Roland J. Scheuss, assistant secretary-treasurer of the Wisconsin Cylinder Foundry Company, has been one of the most active young men of Racine in efforts to benefit the city along various lines and his work has at all times been prompted by a most public-spirited devotion to the general good. He was born in Racine, December 21, 1889, a son of Jacob and Anna Marie (Goedeke) Scheuss, the former a native of Switzerland and the latter of Germany. His ancestry in the maternal line has been traced hack to 1463. The parents came to Racine in childhood and the father has always been identified with shoe manufacturing interests here.
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Roland J. Scheuss obtained a public school education, and since entering business circles has spent eight years in the employ of the J. I. Case Threshing Machine Company and now holds the office of assistant secretary-treasurer of the Wisconsin Cylinder Foundry Company. He is regarded as an energetic and reliable young business man and his sterling characteristics are such as make for business progress.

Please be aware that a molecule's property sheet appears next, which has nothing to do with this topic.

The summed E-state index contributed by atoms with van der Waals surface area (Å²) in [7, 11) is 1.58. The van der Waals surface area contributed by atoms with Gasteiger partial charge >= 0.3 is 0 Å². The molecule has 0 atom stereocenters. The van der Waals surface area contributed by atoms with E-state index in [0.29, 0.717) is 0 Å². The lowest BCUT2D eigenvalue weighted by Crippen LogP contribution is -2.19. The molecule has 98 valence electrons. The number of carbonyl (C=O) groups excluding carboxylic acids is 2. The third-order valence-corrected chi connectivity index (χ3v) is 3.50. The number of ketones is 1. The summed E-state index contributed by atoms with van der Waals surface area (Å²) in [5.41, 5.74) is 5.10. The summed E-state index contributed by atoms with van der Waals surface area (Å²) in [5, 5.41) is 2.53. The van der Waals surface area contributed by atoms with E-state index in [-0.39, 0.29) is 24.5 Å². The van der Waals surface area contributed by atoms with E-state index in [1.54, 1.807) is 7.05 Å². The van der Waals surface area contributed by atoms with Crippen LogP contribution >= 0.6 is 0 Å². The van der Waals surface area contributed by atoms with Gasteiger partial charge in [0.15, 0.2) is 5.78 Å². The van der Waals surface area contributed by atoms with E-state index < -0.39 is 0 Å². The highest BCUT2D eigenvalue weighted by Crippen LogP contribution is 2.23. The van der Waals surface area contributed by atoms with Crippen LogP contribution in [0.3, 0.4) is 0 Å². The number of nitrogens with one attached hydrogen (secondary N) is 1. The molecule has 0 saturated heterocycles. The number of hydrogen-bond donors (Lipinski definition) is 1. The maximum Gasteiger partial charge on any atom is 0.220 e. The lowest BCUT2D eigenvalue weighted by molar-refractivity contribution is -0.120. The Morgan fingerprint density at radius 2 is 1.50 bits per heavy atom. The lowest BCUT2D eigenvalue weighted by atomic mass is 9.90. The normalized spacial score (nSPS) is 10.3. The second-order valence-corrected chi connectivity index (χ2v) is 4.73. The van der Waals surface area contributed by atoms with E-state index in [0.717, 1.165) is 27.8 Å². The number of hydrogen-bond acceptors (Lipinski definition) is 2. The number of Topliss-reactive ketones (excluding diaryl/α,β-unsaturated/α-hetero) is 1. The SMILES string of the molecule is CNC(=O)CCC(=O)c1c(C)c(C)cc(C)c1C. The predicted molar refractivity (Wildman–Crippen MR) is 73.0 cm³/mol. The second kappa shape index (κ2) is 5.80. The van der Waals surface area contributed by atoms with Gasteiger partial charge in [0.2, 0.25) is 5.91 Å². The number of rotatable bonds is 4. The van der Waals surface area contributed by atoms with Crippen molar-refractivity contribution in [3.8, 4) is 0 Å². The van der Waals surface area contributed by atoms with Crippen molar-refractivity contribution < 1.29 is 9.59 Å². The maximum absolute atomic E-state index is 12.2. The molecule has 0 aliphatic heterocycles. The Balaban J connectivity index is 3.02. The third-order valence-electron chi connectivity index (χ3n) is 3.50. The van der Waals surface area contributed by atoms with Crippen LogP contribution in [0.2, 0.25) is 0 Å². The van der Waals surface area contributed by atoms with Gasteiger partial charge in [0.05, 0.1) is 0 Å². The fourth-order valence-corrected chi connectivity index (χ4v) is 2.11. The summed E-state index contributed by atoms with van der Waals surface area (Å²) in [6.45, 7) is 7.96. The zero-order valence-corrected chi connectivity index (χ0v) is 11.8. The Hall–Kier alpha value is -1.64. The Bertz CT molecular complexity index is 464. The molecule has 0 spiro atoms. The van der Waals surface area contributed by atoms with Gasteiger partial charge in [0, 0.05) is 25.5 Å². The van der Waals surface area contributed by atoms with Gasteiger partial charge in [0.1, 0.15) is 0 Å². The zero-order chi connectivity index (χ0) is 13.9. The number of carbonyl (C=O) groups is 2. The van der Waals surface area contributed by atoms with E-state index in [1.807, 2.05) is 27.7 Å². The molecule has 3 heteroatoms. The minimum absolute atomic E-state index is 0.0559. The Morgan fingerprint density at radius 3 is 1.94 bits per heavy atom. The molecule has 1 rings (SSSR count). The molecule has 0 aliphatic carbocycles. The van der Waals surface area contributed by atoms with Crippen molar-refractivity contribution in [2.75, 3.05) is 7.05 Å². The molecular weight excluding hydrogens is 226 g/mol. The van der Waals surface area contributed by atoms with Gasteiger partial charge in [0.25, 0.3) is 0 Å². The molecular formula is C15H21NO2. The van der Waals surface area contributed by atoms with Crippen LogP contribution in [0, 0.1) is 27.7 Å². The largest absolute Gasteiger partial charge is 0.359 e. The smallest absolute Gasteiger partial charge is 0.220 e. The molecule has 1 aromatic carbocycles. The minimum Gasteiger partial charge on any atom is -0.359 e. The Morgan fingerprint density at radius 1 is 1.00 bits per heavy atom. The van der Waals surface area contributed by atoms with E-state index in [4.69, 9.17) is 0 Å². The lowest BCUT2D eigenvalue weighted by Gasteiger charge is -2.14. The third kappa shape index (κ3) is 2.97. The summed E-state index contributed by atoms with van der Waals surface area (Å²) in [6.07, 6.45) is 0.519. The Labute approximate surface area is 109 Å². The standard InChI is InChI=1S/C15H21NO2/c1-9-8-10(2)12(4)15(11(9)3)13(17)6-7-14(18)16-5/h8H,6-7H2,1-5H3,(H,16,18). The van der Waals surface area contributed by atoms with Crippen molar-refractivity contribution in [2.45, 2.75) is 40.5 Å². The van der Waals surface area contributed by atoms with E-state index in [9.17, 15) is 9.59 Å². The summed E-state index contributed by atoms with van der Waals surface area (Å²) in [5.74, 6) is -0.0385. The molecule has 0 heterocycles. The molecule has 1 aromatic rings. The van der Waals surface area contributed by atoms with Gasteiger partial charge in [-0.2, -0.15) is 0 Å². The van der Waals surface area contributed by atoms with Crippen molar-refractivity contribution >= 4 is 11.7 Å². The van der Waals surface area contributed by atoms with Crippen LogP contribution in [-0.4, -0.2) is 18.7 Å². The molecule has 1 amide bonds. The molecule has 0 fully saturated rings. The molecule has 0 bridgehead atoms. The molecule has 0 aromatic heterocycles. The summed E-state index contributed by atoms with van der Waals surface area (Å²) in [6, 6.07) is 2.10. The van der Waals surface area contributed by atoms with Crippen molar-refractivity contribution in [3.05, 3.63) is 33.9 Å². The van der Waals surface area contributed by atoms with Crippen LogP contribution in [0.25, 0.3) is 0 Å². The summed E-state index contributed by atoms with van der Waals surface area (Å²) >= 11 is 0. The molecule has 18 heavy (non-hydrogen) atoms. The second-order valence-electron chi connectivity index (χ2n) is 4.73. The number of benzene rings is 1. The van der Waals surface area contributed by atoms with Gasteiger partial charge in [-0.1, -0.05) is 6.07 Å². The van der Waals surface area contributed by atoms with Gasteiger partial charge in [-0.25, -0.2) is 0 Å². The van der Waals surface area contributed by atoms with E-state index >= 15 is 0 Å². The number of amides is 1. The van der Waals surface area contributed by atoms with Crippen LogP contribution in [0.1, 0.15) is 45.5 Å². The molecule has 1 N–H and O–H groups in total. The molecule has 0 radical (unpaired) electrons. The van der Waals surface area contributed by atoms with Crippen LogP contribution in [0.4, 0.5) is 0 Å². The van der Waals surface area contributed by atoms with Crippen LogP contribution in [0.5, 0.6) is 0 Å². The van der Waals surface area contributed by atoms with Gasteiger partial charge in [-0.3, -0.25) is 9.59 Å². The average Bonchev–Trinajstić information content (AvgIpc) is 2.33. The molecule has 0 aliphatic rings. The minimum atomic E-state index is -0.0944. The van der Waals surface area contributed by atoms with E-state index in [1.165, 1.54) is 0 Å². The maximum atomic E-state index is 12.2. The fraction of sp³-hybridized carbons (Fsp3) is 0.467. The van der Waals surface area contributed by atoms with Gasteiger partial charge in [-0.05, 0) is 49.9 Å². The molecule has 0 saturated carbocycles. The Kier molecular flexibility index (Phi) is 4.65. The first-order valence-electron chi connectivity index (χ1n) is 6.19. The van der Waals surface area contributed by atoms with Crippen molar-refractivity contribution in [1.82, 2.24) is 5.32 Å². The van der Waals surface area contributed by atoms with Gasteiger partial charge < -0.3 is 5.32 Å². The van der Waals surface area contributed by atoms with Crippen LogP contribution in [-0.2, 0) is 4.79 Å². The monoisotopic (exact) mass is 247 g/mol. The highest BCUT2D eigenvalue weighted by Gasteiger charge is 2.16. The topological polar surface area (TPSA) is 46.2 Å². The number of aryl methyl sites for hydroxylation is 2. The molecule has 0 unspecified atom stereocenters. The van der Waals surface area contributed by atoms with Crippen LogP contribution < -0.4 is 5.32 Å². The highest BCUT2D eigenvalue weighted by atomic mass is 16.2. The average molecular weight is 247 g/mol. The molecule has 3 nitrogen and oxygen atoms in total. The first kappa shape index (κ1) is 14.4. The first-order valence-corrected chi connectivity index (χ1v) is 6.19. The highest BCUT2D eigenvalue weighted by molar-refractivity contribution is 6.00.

Aside from this Roland Scheuss is much interested in the future development of Racine, has studied the question of city building and of civic improvement and has labored effectively and earnestly to promote interests of that character. He has sought to give to Racine certain restricted residential districts, limiting the space devoted to business houses in those districts which are preeminently residential. He has also put forth earnest effort to segregate the factory buildings instead of allowing factories to be built in residence sections and also segregate factories in districts relative to their respective trades. The results of such work are most far-reaching. If such a plan would be adopted, it would cause stability in real estate values such as cannot be known under present-day conditions, when the building or establishment of a factory in a district can bring about a great depreciation in the worth of property. The value to the factories, too, would be immense if this idea of segregation were carried out, thus localizing centers and saving time and space. While working toward high ideals his methods are most practical. He is also interested in community social centers and the splendid work which is being done through such organizations for the benefit of all concerned. For many years he has been a member of the local Young Men’s Christian Association, Racine Lodge, No. 18, F. & A. M., the Racine City Club, the Racine Commercial Club, the Eighth Ward Booster Club and the Racine Law and Order League, is a charter member of the Wisconsin Boys’ Camp at-Phantom Lake, Wisconsin, Camp No. 30, and a committeeman, Jefferson School Boy Scouts of America and for five years has been the treasurer of the First Baptist church. He attended the Civilian Military Training Camp at Plattsburg, New York, in September, 1916.